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Title: Fig trees and fig wasps : their interactions with non-mutualists
Author: Jauharlina, Jauharlina
ISNI:       0000 0004 5350 1036
Awarding Body: University of Leeds
Current Institution: University of Leeds
Date of Award: 2014
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Non-mutualist species that interact with mutualists occur commonly in nature. Non-mutualists associated with the mutualism between fig trees and their pollinating fig wasps include mites and nematodes. This thesis focusses on the interaction of nematodes with fig trees and fig wasps in South Africa and Indonesia, with additional investigation on how mites, nematodes and fig pollination respond to highly seasonal environments. The reproduction of monoecious Ficus burtt-davyi in Grahamstown, South Africa slows down but does not stop in winter. There are fewer fig pollinating wasps Elisabethiella baijnathi flying in the air during winter, but most figs are probably pollinated by locally-produced fig wasps. Elisabethiella g5baijnathi females transport mites (Tarsonemella sp. nr. africanus) and nematodes (Parasitodiplogaster sp.) between figs. Contrasting dispersion patterns and relationships with fig wasp foundress numbers indicate that the mites, but not the nematodes, disperse between figs after being carried there by the pollinators. Three nematode species (Caenorhabditis sp., Schistonchus centerae, and S. guangzhouensis) developed inside both male and female figs of dioecious F. hispida tree in Sumatra, Indonesia. Caenorhabditis sp. was transferred between figs as juveniles, whereas Schistonchus spp. were transferred mostly as juveniles, and occasionally as adults. The nematode community of eight species in Sumatran monoecious F.racemosa was the most diverse recorded anywhere. No mites were found in both species of fig trees. Peak nematode populations occurred in D-phase figs, when the fig wasp offspring are ready to emerge. The nematodes attach themselves to newly-emerged female pollinators, which then carry them away. Usually more nematodes attached on the first fig wasps to emerge. Entry into figs by early-emerging pollinators resulted in higher numbers of the next generations of nematodes within the figs. Details of the ecology of each nematode species may be different, but as a group they did not seem to significantly affect seed and wasp development in both F. hispida and F. racemosa figs.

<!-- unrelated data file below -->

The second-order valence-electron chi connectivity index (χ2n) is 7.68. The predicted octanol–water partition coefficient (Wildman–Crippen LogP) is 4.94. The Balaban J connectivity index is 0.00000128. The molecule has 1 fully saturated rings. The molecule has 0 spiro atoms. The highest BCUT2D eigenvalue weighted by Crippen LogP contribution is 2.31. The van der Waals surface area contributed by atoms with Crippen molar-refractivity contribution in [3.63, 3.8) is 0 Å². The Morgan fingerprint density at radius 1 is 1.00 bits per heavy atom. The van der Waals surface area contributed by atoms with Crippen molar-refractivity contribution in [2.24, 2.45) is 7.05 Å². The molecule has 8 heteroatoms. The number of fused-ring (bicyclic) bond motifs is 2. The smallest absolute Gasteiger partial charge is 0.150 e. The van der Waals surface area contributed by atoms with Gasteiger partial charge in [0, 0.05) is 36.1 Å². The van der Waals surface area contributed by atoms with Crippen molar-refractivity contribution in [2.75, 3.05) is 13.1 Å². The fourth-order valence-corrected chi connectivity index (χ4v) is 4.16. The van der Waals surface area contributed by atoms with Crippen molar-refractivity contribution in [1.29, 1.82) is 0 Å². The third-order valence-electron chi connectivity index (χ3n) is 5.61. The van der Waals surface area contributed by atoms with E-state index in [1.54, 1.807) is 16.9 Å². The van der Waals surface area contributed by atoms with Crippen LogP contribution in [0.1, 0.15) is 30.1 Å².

Supervisor: Compton, S. ; Quinnell, R. Sponsor: Not available
Qualification Name: Thesis (Ph.D.) Qualification Level: Doctoral
EThOS ID:  DOI: Not available